The Oxford companion to twentieth-century art

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Oxford University Press, 1981 - Art - 656 pages
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The Oxford Companion to Twentieth Century Artprovides readers at every level with a wealth of material and information on the art of our time. No other reference book or guide to twentieth-century art covers so wide a range of subjects, or supplies so much detail, as this one-volume assemblage, based on previously scattered information from inaccessible histories, monographs, and widely dispersed exhibition catalogs. ComplementingThe Oxford Companion to Art, this newCompaniontreats in far greater depth the artists, ideas, movements and trends of painting, sculpture, and the graphic arts of this century up to the mid 1970s. While it contains mainly entries on individual artists, the contributors also include articles on movements and schools, styles and new technical terms, ranging from Dada and Surrealism to Body Art and Computer Art. It offers separate accounts of art in the United States, Britain, and in the major European countries, as well as articles by leading authorities on the art and artists of Africa, Australia, Canada, Latin America, Mexico, South Africa, and the USSR. The contributors concentrate particularly on the aims and aesthetic theories of individual artists and groups. Including 300 carefully-chosen illustrations--nearly half in color--and a selective bibliography,The Oxford Companion to Twentieth-Century Artwill guide students of art and general readers intelligently through the exuberant jungle of contemporary art.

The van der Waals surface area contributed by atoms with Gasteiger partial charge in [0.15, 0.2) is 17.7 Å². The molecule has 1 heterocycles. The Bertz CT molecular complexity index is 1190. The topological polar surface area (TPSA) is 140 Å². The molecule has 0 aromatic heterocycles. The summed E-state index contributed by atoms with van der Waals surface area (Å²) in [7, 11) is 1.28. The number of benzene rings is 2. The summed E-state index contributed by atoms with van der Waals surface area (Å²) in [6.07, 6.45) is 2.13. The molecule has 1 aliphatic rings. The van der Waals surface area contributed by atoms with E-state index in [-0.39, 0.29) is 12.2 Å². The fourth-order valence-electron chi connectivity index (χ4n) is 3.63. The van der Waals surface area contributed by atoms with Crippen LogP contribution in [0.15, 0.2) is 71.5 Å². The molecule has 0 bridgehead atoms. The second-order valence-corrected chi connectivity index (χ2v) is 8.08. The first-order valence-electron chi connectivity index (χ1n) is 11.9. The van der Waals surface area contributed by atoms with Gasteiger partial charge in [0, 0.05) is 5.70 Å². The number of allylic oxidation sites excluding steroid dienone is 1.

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About the author (1981)


About the Editor:
Harold Osborne, who died in 1987, was a leading authority on modern art history. He edited many books on aesthetics and art, including The Oxford Companion to Art and The Oxford Companion to the Decorative Arts.

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